Call to remove Black pastors adds to agony in Arbery's town

Race was always going to be at the forefront of the trial of three white men charged with chasing and killing Ahmaud Arbery, a 25-year-old Black man, in a coastal Georgia neighborhood. But a defense attorney's quickly rejected call to kick out Black pastors, including Jesse Jackson, from the Glynn County courtroom intensified frustrations and added fresh agony to a lingering wound that many in the community had hoped the trial could start healing. About a mile from the courthouse in the majority Black city of Brunswick, Tony Bryant has been following the proceedings. Sitting outside the front door of his apartment with peeling teal paint and a view of cranes at the state of Georgia’s port along the East River, he said the way race has seeped into the trial has been discouraging but not surprising — from seating an almost all-white jury when 27% of Glynn County’s 85,000 people are Black to trying to kick out Jackson and other pastors. “Three white men killed a Black guy. Come on, man. Who did they think was going to be there to support his family?” Bryant said.

New Jersey breaks own monthly sports betting record: $1.3B in bets

New Jersey's red-hot sports betting industry smashed its own national record in October for the highest amount of bets taken in a single month, topping $1.3 billion. That figure easily surpassed the $1.01 billion worth of bets that Atlantic City's nine casinos and the three horse tracks that offer sports betting took in September. And it also emphasizes just how much is at stake in a looming cross-border war for sports betting dollars once New York state offers mobile sports betting. Earlier this month, New York chose vendors to offer mobile sports betting with the goal of having it up and running before the Super Bowl in February.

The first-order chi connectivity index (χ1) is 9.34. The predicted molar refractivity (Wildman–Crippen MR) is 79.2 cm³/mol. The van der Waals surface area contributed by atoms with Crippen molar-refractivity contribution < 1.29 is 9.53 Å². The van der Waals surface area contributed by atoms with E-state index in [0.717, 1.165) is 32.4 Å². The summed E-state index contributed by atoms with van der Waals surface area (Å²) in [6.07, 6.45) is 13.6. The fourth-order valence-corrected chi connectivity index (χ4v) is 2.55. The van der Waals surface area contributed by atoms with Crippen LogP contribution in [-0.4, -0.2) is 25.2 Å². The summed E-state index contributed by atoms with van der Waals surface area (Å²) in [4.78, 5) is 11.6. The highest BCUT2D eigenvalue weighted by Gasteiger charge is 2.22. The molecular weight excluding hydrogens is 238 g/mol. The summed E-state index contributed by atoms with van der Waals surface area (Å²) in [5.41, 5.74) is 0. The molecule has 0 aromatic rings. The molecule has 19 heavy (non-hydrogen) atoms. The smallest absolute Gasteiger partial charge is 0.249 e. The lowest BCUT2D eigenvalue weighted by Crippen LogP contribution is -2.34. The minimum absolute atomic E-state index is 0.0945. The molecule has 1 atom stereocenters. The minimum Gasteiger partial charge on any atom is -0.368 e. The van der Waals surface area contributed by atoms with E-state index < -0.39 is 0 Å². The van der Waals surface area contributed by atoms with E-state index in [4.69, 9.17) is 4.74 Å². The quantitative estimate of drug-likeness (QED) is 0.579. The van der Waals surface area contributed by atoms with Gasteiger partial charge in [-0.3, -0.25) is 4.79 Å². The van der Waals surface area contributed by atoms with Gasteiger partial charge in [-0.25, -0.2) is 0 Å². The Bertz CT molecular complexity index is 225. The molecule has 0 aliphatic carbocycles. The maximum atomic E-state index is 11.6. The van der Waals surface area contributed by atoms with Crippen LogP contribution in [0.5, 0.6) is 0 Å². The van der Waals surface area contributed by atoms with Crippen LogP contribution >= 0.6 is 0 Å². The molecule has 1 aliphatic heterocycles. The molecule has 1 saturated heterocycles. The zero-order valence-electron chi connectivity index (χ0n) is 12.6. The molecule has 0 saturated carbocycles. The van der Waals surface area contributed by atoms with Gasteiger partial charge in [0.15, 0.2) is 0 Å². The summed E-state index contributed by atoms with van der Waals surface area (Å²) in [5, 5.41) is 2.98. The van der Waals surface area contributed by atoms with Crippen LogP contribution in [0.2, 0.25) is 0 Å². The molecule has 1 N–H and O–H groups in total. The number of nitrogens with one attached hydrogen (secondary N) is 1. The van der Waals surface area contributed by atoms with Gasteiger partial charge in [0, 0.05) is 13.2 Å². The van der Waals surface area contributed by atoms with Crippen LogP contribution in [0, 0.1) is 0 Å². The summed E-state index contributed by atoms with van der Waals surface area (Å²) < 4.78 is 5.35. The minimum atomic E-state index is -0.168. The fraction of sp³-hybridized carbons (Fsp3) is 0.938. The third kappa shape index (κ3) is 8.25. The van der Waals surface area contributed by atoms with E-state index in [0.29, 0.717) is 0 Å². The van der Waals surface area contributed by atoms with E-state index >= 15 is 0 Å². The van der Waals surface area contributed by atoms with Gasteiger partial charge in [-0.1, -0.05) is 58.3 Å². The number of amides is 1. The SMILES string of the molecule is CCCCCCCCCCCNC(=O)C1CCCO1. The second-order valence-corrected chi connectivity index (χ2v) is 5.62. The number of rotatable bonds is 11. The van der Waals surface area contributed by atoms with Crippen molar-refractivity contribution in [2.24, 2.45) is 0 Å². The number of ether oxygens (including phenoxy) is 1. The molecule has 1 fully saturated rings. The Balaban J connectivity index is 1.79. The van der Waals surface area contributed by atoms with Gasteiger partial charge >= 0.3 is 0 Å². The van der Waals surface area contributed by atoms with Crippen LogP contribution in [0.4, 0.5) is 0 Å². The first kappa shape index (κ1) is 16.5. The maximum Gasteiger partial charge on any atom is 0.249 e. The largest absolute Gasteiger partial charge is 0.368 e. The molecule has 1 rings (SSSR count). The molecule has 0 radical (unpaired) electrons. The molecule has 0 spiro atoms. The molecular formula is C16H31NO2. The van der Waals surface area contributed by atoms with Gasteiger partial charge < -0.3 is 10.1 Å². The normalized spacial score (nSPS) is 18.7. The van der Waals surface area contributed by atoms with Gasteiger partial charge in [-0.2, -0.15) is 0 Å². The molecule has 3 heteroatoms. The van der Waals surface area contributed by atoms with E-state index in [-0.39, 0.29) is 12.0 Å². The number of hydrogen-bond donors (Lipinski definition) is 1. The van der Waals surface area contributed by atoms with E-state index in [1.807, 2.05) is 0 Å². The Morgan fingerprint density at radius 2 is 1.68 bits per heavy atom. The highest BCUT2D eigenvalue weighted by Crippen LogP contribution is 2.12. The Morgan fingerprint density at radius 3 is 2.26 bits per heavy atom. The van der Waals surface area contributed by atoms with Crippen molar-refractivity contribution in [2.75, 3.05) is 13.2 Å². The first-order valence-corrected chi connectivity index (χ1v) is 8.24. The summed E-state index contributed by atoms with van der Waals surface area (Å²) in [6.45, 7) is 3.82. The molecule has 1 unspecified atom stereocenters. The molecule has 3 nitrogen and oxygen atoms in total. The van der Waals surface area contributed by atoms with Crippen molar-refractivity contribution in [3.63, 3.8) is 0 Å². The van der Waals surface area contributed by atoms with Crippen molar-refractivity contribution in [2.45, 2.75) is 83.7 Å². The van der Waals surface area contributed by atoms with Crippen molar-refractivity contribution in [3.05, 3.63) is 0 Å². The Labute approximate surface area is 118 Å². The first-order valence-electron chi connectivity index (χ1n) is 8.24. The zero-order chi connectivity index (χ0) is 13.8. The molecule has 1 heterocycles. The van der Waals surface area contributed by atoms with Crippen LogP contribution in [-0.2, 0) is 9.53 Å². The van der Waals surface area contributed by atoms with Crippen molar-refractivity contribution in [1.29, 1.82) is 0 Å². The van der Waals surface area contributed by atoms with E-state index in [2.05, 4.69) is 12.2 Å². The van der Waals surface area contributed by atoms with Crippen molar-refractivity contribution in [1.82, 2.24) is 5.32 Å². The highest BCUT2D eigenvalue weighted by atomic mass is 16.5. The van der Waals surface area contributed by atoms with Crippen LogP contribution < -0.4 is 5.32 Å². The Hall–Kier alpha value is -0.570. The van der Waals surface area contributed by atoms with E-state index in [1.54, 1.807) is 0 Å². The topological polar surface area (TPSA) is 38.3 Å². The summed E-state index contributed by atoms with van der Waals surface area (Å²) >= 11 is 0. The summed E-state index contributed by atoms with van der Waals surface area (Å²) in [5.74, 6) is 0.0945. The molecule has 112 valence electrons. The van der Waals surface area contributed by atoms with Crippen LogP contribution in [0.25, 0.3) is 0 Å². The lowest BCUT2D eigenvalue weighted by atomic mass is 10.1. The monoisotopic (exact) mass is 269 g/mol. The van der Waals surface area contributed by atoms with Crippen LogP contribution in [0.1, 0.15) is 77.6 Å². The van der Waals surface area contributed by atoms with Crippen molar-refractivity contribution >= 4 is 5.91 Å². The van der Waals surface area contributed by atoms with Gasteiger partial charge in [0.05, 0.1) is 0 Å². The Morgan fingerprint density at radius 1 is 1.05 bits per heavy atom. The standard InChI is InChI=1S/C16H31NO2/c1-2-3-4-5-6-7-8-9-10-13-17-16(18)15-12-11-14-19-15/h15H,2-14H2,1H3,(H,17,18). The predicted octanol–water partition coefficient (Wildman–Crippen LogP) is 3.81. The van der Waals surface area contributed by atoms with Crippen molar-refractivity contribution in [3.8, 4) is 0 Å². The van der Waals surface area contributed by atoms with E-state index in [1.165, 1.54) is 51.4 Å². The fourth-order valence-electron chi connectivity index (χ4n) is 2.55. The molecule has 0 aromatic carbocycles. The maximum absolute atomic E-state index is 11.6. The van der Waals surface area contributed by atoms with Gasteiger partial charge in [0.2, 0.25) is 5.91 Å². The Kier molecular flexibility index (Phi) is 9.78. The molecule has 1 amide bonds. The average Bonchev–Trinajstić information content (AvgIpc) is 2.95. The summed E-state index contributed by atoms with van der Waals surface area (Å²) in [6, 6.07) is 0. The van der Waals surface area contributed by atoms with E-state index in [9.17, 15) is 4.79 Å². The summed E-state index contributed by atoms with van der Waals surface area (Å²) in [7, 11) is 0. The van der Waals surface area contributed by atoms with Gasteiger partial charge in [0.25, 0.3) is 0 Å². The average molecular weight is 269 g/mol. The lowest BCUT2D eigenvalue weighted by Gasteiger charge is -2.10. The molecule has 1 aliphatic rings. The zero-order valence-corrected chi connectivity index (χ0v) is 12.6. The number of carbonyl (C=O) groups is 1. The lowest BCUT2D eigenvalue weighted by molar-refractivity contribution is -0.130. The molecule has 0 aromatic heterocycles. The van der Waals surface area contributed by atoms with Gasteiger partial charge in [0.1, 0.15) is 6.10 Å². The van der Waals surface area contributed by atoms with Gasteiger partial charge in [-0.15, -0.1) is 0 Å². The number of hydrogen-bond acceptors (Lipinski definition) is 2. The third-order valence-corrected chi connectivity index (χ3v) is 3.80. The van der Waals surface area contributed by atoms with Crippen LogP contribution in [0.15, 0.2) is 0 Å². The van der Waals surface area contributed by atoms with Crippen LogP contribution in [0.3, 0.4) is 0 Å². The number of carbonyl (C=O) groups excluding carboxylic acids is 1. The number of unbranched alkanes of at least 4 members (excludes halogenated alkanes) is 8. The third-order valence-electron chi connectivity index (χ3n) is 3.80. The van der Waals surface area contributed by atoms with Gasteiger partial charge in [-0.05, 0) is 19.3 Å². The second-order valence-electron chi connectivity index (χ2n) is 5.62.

Rittenhouse case raises question: What makes a fair trial?

MADISON, Wis. — At one point, the 18-year-old murder defendant stood behind the seated, black-robed judge and peered over him to review evidence. At another, on Veterans Day, the judge led the jury and others in the courtroom in applause for veterans just as a defense witness who had served in the Army was about to testify. And as the case neared its conclusion, the judge permitted the defendant to draw numbers from a raffle drum to determine which jurors would serve as alternates — creating the appearance, however small, that the defendant was helping to administer his own trial. As Kyle Rittenhouse’s trial has played out in the Kenosha courtroom of Circuit Judge Bruce Schroeder, moments of apparent deference to the defendant have struck many observers as curiously different from how murder proceedings often unfold. Schroeder addressed some of these observations Wednesday, saying “people should have confidence in the outcome of the trial.”

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